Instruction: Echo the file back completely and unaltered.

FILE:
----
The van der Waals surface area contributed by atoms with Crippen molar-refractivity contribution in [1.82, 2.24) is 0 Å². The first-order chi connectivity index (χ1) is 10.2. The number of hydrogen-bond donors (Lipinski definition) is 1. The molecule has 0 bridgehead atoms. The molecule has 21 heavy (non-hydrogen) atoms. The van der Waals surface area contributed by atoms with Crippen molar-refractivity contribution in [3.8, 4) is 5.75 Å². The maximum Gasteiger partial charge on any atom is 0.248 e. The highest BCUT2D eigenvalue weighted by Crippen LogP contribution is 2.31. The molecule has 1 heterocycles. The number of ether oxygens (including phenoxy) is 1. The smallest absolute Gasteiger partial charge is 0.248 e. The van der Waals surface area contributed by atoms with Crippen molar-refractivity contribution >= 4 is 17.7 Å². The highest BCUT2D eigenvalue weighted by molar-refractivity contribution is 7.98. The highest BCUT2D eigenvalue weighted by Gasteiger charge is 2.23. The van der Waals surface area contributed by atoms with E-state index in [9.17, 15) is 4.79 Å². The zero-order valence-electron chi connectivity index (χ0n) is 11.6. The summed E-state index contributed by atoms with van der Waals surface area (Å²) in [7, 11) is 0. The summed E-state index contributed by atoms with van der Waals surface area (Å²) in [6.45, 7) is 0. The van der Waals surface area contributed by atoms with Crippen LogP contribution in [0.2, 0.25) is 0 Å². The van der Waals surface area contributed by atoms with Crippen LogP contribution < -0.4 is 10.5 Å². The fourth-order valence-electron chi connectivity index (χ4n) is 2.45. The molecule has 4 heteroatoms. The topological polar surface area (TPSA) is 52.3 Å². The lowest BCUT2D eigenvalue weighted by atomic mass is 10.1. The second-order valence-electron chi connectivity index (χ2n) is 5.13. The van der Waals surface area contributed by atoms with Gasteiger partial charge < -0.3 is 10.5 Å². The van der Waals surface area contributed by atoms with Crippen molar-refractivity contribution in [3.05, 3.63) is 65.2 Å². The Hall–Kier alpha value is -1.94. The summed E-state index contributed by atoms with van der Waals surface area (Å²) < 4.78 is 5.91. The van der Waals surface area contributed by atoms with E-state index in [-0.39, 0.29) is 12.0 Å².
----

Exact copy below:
The van der Waals surface area contributed by atoms with Crippen molar-refractivity contribution in [1.82, 2.24) is 0 Å². The first-order chi connectivity index (χ1) is 10.2. The number of hydrogen-bond donors (Lipinski definition) is 1. The molecule has 0 bridgehead atoms. The molecule has 21 heavy (non-hydrogen) atoms. The van der Waals surface area contributed by atoms with Crippen molar-refractivity contribution in [3.8, 4) is 5.75 Å². The maximum Gasteiger partial charge on any atom is 0.248 e. The highest BCUT2D eigenvalue weighted by Crippen LogP contribution is 2.31. The molecule has 1 heterocycles. The number of ether oxygens (including phenoxy) is 1. The smallest absolute Gasteiger partial charge is 0.248 e. The van der Waals surface area contributed by atoms with Crippen molar-refractivity contribution >= 4 is 17.7 Å². The highest BCUT2D eigenvalue weighted by molar-refractivity contribution is 7.98. The highest BCUT2D eigenvalue weighted by Gasteiger charge is 2.23. The van der Waals surface area contributed by atoms with E-state index in [9.17, 15) is 4.79 Å². The zero-order valence-electron chi connectivity index (χ0n) is 11.6. The summed E-state index contributed by atoms with van der Waals surface area (Å²) in [7, 11) is 0. The summed E-state index contributed by atoms with van der Waals surface area (Å²) in [6.45, 7) is 0. The van der Waals surface area contributed by atoms with Crippen LogP contribution in [0.2, 0.25) is 0 Å². The van der Waals surface area contributed by atoms with Crippen LogP contribution < -0.4 is 10.5 Å². The fourth-order valence-electron chi connectivity index (χ4n) is 2.45. The molecule has 4 heteroatoms. The topological polar surface area (TPSA) is 52.3 Å². The lowest BCUT2D eigenvalue weighted by atomic mass is 10.1. The second-order valence-electron chi connectivity index (χ2n) is 5.13. The van der Waals surface area contributed by atoms with Gasteiger partial charge < -0.3 is 10.5 Å². The van der Waals surface area contributed by atoms with Crippen molar-refractivity contribution in [3.05, 3.63) is 65.2 Å². The Hall–Kier alpha value is -1.94. The summed E-state index contributed by atoms with van der Waals surface area (Å²) < 4.78 is 5.91. The van der Waals surface area contributed by atoms with E-state index in [-0.39, 0.29) is 12.0 Å².